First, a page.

Substance use disorders don’t discriminate. College students, parents of young children, retirees, blue-collar factory workers, and high-earning executives can all find themselves struggling with drug or alcohol problems. However, understanding the relationship between tolerance, dependence, and addiction can help you determine if you or someone you love may need treatment for a substance use disorder.
What Is the Difference Between Tolerance and Dependence?
Tolerance occurs when a person needs increasing amounts of a substance to achieve the same effects they initially experienced with lower doses. It is a physiological adaptation that indicates the body has adjusted to the substance’s presence—requiring higher doses to produce the desired effects.
Dependence is a state in which the body has adapted to the presence of a substance, so that when the substance is reduced or stopped, withdrawal symptoms occur. These withdrawal symptoms can be both physical and psychological, and they vary depending on the substance. They can include things like anxiety, nausea, tremors, and headaches. More severe symptoms may also be possible, such as when someone who has drank heavily for many years develops delirium tremens (DTs) during alcohol withdrawal.
Why Are Tolerance and Dependence a Cause for Concern?
Tolerance and dependence don’t necessarily mean that a person has developed a substance use disorder. However, they are concerning for the following reasons:
- Escalating substance use. Tolerance often leads to escalating use, as a person will continue to chase the initial euphoric effects of drugs or alcohol.
- Compulsive use. As dependence sets in, a person may feel compelled to use the substance regularly to avoid withdrawal symptoms, even if they want to quit or cut down.
- Loss of control. Tolerance and dependence can be indicators that a person is losing control over their substance use. They may find it difficult to cut down or control their use despite negative consequences.
- Negative impact on daily life. Addiction often interferes with daily life, relationships, and responsibilities. Tolerance and dependence can contribute to these negative impacts as a person prioritizes drug or alcohol use over other aspects of their lives.
How Long Does It Take for Tolerance and Dependence to Develop?
Unfortunately, it’s not easy to predict how long it will take for a person to develop a tolerance or dependence when they are abusing a specific substance. There are several different factors that must be considered:
- Genetics. People with a family history of substance use disorders are more likely to experience tolerance and dependence in a quicker time frame.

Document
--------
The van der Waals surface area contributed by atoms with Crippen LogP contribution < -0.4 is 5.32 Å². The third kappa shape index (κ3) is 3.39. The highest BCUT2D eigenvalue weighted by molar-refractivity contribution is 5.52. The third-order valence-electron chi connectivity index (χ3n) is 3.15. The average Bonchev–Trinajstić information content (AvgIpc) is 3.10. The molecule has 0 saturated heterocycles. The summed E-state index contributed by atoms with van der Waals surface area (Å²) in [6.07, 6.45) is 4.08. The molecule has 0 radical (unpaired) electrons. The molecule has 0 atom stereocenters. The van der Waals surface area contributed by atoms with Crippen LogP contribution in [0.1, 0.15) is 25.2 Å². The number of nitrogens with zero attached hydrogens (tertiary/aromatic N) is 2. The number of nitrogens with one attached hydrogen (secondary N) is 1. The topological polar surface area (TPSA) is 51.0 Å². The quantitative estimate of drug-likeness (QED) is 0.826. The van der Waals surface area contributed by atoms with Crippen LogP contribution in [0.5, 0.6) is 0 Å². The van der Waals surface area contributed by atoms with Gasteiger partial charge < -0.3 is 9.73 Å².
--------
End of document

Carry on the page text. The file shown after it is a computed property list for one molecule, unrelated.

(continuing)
- Overall health. A person’s overall health, including both physical health and mental health, can significantly influence the development of tolerance and dependence.
- Dosage and frequency. Higher doses and more frequent use often contribute to a more rapid development of tolerance and dependence.
- Polydrug use. The use of multiple substances simultaneously or sequentially can complicate the timeframe, and the interactions between substances can influence the development of both tolerance and dependence.
Typically, tolerance develops before dependence. Then, as a person consistently uses higher amounts of the abused substance, they start to notice withdrawal symptoms whenever their drug or alcohol usage is stopped or reduced.
What Are the Other Warning Signs of Addiction?
It’s not always easy to tell when a person’s drug or alcohol use has progressed to meet the definition of a substance use disorder. However, the following signs also suggest that a full evaluation from a medical professional is in order:
- Isolation from friends and family
- Failing to meet work, school, or home obligations
- Decreased interest in once enjoyable hobbies or activities
- Decline in personal hygiene
- Noticeable weight loss or gain
- Unexplained changes in mood and behavior
- Money problems due to spending on drugs or alcohol
- Involvement in legal issues related to substance use, such as charges for drunk driving or possession
How Can Waypoint Recovery Center Help?
If you or your loved one have been diagnosed with a substance use disorder, Waypoint Recovery Center‘s South Carolina drug and alcohol addiction treatment center can offer the following benefits:
- Medical detoxification. Medical professionals can monitor and manage the detox process to ensure safety and comfort.
- 24/7 supervision. This can be crucial during the early stages of recovery when cravings and withdrawal symptoms are most intense.
- Individualized treatment plans. Treatment plans at our facility are tailored to meet each client’s unique individual needs. Therapists and counselors work with residents to address specific issues, triggers, and co-occurring mental health conditions.
- Peer support. Living in a community of people who are facing similar challenges provides a sense of camaraderie and mutual support. This can be instrumental in the recovery process.
- Skill building. To build the foundation for a lasting recovery, we focus on teaching practical skills for maintaining sobriety, managing stress, and making positive lifestyle changes.
- Aftercare planning. We support the transition back to independent living by creating an aftercare plan for ongoing support after leaving the facility that includes outpatient therapy, support groups, or other community resources.
Want to learn more? Contact our admissions representatives today.